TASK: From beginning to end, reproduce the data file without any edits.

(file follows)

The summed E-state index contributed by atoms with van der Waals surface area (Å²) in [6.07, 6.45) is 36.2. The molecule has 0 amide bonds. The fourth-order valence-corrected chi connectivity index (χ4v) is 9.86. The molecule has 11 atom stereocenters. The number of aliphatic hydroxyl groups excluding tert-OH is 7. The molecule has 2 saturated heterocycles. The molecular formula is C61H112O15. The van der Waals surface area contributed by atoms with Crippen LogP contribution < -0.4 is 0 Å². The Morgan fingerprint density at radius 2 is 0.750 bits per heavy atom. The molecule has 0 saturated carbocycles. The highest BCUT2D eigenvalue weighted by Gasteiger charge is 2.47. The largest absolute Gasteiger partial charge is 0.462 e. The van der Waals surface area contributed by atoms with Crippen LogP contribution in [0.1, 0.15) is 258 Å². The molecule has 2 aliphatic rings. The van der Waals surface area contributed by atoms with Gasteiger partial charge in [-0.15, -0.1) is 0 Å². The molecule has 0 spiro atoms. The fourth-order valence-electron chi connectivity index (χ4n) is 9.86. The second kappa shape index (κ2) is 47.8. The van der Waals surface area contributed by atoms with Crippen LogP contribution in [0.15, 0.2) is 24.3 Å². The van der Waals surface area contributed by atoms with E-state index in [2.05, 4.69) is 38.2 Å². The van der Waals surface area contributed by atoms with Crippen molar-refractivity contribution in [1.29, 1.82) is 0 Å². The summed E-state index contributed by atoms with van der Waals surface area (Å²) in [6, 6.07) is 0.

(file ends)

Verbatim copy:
The summed E-state index contributed by atoms with van der Waals surface area (Å²) in [6.07, 6.45) is 36.2. The molecule has 0 amide bonds. The fourth-order valence-corrected chi connectivity index (χ4v) is 9.86. The molecule has 11 atom stereocenters. The number of aliphatic hydroxyl groups excluding tert-OH is 7. The molecule has 2 saturated heterocycles. The molecular formula is C61H112O15. The van der Waals surface area contributed by atoms with Crippen LogP contribution < -0.4 is 0 Å². The Morgan fingerprint density at radius 2 is 0.750 bits per heavy atom. The molecule has 0 saturated carbocycles. The highest BCUT2D eigenvalue weighted by Gasteiger charge is 2.47. The largest absolute Gasteiger partial charge is 0.462 e. The van der Waals surface area contributed by atoms with Crippen LogP contribution in [0.1, 0.15) is 258 Å². The molecule has 2 aliphatic rings. The van der Waals surface area contributed by atoms with Gasteiger partial charge in [-0.15, -0.1) is 0 Å². The molecule has 0 spiro atoms. The fourth-order valence-electron chi connectivity index (χ4n) is 9.86. The second kappa shape index (κ2) is 47.8. The van der Waals surface area contributed by atoms with Crippen LogP contribution in [0.15, 0.2) is 24.3 Å². The van der Waals surface area contributed by atoms with E-state index in [2.05, 4.69) is 38.2 Å². The van der Waals surface area contributed by atoms with Crippen molar-refractivity contribution in [1.29, 1.82) is 0 Å². The summed E-state index contributed by atoms with van der Waals surface area (Å²) in [6, 6.07) is 0.